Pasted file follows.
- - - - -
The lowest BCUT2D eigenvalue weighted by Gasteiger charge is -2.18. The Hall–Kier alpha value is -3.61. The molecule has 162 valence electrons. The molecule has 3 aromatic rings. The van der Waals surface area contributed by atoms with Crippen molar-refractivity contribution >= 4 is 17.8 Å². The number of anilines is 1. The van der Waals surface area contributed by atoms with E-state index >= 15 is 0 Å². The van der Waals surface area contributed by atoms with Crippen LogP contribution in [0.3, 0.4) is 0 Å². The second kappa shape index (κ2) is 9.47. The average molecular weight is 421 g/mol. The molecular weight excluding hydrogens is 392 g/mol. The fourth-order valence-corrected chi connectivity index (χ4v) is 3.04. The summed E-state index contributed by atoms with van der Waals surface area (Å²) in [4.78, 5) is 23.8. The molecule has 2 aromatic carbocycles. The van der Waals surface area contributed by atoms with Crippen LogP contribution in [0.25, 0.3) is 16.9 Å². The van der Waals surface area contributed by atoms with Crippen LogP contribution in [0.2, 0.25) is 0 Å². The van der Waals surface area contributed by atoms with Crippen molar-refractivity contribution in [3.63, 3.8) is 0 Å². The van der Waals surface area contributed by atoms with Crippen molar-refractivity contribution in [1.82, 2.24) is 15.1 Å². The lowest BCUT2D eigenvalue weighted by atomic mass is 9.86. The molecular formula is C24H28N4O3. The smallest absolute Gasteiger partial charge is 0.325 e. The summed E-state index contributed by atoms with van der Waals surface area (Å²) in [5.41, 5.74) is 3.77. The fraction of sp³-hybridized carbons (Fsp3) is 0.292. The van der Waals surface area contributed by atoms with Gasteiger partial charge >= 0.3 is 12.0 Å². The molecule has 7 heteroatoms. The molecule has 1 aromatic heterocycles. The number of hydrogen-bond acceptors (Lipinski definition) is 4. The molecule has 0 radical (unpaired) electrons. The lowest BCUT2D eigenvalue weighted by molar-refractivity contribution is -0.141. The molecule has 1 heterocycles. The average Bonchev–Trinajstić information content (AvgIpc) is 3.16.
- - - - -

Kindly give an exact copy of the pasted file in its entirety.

The lowest BCUT2D eigenvalue weighted by Gasteiger charge is -2.18. The Hall–Kier alpha value is -3.61. The molecule has 162 valence electrons. The molecule has 3 aromatic rings. The van der Waals surface area contributed by atoms with Crippen molar-refractivity contribution >= 4 is 17.8 Å². The number of anilines is 1. The van der Waals surface area contributed by atoms with E-state index >= 15 is 0 Å². The van der Waals surface area contributed by atoms with Crippen LogP contribution in [0.3, 0.4) is 0 Å². The second kappa shape index (κ2) is 9.47. The average molecular weight is 421 g/mol. The molecular weight excluding hydrogens is 392 g/mol. The fourth-order valence-corrected chi connectivity index (χ4v) is 3.04. The summed E-state index contributed by atoms with van der Waals surface area (Å²) in [4.78, 5) is 23.8. The molecule has 2 aromatic carbocycles. The van der Waals surface area contributed by atoms with Crippen LogP contribution in [0.25, 0.3) is 16.9 Å². The van der Waals surface area contributed by atoms with Crippen LogP contribution in [0.2, 0.25) is 0 Å². The van der Waals surface area contributed by atoms with Crippen molar-refractivity contribution in [3.63, 3.8) is 0 Å². The van der Waals surface area contributed by atoms with Crippen molar-refractivity contribution in [1.82, 2.24) is 15.1 Å². The lowest BCUT2D eigenvalue weighted by atomic mass is 9.86. The molecular formula is C24H28N4O3. The smallest absolute Gasteiger partial charge is 0.325 e. The summed E-state index contributed by atoms with van der Waals surface area (Å²) in [5.41, 5.74) is 3.77. The fraction of sp³-hybridized carbons (Fsp3) is 0.292. The van der Waals surface area contributed by atoms with Gasteiger partial charge >= 0.3 is 12.0 Å². The molecule has 7 heteroatoms. The molecule has 1 aromatic heterocycles. The number of hydrogen-bond acceptors (Lipinski definition) is 4. The molecule has 0 radical (unpaired) electrons. The lowest BCUT2D eigenvalue weighted by molar-refractivity contribution is -0.141. The molecule has 1 heterocycles. The average Bonchev–Trinajstić information content (AvgIpc) is 3.16.